The charging-signal output circuit 9 includes a transistor Q1, a capacitor C1, and a resistor R6. The base terminal of the transistor Q1 is connected, through diodes D4 and D6, with the positive output terminals of the first and second rectification circuits 6 and 7 respectively, and then is connected with a 10 V through resistor R6. The collectors of Q1 are connected with the solenoid of the safety switch 4 to control the solenoid, and also connected with the a charge-indicating lamp of the condition-indicating signal assembly 11 to light up the lamp.
The condition-indicating signal assembly 11 includes a charge-indicating lamp LED1 and a reverse-connection indicating lamp LED2. The LED1 will be lighted up when the charging circuit begins to charge the battery; the LED2 will be lighted up when the reverse-polarity detection circuit 8 detects the charging circuit and the battery being connected in reverse polarity. Moreover, the condition-indicating signal assembly 11 includes an oscillation circuit 10, which enables the indicating lamps to wink.
FIG. 2 illustrates the control circuit being mounted in a charger casing 13 in real use. The aforesaid circuit parts are fitted in the casing 13, of which one end two leads 12 and 14 extend out of the charging circuit, while the other end two leads 21 and 22 extend out to connect the positive and negative electrodes of a battery to be charged. The top of the charger casing 13 is mounted with two indicating lamps LED1 and LED2 as shown in FIG. 1, and a forced short-circuit switch 3, which can be pushed down to operate by a user in case of being necessary.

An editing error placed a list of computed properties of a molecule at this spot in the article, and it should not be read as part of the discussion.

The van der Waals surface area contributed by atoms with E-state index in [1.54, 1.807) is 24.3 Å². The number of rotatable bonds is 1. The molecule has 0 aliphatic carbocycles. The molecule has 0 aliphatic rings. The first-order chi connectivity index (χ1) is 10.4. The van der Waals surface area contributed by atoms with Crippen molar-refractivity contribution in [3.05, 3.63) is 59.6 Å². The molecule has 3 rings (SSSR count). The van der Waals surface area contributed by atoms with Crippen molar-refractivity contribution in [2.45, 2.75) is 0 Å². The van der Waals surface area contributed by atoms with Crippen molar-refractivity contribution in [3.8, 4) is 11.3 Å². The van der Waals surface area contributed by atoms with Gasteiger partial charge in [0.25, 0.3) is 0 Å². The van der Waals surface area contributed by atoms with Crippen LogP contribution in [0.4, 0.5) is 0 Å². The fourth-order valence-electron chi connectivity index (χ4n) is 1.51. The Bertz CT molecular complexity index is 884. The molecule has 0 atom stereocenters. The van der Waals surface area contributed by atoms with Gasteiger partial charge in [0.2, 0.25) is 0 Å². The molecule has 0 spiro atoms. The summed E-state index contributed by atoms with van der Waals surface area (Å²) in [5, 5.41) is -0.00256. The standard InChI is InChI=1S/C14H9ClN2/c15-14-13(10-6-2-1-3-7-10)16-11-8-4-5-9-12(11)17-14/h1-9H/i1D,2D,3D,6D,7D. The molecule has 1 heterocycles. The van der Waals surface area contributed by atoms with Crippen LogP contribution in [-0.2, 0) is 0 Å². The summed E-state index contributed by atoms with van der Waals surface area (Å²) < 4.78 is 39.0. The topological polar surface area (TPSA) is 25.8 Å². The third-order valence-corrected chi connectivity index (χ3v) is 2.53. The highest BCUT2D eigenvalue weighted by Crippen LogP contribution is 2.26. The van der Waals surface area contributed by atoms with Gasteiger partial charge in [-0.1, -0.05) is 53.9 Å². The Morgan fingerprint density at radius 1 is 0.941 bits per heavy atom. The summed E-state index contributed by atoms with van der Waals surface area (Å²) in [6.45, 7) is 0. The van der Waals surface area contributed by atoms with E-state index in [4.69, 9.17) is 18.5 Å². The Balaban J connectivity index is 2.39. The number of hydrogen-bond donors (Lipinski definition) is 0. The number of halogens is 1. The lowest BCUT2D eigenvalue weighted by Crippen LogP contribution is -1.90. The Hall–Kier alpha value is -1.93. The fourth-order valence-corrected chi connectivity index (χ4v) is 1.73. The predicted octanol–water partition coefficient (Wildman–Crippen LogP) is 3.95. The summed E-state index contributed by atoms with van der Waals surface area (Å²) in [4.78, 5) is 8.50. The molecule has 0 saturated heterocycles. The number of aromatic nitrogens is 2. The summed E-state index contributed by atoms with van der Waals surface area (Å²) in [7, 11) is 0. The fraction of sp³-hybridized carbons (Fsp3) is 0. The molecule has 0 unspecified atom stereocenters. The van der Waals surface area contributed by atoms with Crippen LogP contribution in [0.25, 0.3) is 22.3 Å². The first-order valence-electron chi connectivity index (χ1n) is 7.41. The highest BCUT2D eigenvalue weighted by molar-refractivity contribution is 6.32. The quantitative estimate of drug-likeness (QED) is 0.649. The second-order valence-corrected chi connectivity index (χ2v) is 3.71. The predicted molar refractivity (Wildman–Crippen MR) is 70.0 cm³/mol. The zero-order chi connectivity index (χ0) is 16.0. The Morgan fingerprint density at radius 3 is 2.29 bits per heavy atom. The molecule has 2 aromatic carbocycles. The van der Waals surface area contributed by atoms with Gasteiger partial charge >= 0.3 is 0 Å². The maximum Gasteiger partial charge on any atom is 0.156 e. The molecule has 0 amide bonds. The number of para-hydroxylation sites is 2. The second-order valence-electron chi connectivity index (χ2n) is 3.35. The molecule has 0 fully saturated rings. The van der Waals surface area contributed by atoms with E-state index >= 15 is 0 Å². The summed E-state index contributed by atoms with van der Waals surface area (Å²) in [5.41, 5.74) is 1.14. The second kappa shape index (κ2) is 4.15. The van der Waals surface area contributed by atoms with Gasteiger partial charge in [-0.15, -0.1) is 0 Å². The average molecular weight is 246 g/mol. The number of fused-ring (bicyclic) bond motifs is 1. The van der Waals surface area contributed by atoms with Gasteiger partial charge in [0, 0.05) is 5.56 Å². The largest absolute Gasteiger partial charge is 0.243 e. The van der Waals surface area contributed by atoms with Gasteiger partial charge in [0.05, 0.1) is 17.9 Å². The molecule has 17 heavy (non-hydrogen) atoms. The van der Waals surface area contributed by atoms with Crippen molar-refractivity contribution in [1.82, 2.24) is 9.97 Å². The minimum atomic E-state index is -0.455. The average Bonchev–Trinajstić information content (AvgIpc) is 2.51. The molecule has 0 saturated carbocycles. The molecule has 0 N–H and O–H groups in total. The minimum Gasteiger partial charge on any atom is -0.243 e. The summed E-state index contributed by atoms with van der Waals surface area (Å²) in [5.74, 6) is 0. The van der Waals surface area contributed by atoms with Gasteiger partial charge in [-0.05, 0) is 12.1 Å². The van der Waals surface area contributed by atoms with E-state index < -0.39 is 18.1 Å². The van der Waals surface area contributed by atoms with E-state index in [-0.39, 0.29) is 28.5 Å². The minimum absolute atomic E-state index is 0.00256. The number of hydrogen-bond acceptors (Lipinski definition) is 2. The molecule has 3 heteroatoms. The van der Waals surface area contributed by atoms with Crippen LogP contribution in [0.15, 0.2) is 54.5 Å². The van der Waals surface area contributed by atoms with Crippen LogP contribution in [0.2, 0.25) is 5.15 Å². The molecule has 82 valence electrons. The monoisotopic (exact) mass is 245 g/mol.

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|Cooperative Classification||H02J7/0034, H02J7/0047|
|European Classification||H02J7/00F, H02J7/00D2|
|Oct 8, 1993||AS||Assignment|
Owner name: CHAMPION FREEZE DRYING CO., LTD., TAIWAN
Free format text: ASSIGNMENT OF ASSIGNORS INTEREST;ASSIGNOR:CHEN, SHIH-CHAO;REEL/FRAME:006725/0105
Effective date: 19930922
|Aug 12, 1998||REMI||Maintenance fee reminder mailed|
|Dec 6, 1998||LAPS||Lapse for failure to pay maintenance fees|
|Feb 16, 1999||FP||Expired due to failure to pay maintenance fee|
Effective date: 19981206